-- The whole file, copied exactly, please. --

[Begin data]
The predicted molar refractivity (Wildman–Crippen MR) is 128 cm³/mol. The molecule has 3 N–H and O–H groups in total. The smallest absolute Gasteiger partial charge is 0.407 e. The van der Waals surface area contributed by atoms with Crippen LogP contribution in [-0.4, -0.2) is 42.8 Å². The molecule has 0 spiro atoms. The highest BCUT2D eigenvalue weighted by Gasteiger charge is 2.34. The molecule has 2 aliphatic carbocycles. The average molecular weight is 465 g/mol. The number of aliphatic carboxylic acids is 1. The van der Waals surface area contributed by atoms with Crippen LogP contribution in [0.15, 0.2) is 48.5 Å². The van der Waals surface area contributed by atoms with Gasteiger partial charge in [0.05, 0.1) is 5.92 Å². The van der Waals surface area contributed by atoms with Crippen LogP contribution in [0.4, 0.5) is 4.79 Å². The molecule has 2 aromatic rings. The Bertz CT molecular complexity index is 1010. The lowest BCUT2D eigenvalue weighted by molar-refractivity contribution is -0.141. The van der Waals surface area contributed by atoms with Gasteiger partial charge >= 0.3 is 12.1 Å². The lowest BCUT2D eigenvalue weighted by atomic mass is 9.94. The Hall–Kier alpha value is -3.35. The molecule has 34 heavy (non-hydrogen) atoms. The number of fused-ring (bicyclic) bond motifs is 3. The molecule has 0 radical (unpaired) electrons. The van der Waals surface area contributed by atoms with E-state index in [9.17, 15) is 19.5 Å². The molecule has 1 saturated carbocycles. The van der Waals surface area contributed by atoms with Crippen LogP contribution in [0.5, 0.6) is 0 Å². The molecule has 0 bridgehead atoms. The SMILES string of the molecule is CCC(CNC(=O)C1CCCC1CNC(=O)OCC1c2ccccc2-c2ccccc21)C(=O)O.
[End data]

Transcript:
The predicted molar refractivity (Wildman–Crippen MR) is 128 cm³/mol. The molecule has 3 N–H and O–H groups in total. The smallest absolute Gasteiger partial charge is 0.407 e. The van der Waals surface area contributed by atoms with Crippen LogP contribution in [-0.4, -0.2) is 42.8 Å². The molecule has 0 spiro atoms. The highest BCUT2D eigenvalue weighted by Gasteiger charge is 2.34. The molecule has 2 aliphatic carbocycles. The average molecular weight is 465 g/mol. The number of aliphatic carboxylic acids is 1. The van der Waals surface area contributed by atoms with Crippen LogP contribution in [0.15, 0.2) is 48.5 Å². The van der Waals surface area contributed by atoms with Gasteiger partial charge in [0.05, 0.1) is 5.92 Å². The van der Waals surface area contributed by atoms with Crippen LogP contribution in [0.4, 0.5) is 4.79 Å². The molecule has 2 aromatic rings. The Bertz CT molecular complexity index is 1010. The lowest BCUT2D eigenvalue weighted by molar-refractivity contribution is -0.141. The van der Waals surface area contributed by atoms with Gasteiger partial charge >= 0.3 is 12.1 Å². The lowest BCUT2D eigenvalue weighted by atomic mass is 9.94. The Hall–Kier alpha value is -3.35. The molecule has 34 heavy (non-hydrogen) atoms. The number of fused-ring (bicyclic) bond motifs is 3. The molecule has 0 radical (unpaired) electrons. The van der Waals surface area contributed by atoms with E-state index in [9.17, 15) is 19.5 Å². The molecule has 1 saturated carbocycles. The van der Waals surface area contributed by atoms with Crippen LogP contribution in [0.5, 0.6) is 0 Å². The molecule has 0 bridgehead atoms. The SMILES string of the molecule is CCC(CNC(=O)C1CCCC1CNC(=O)OCC1c2ccccc2-c2ccccc21)C(=O)O.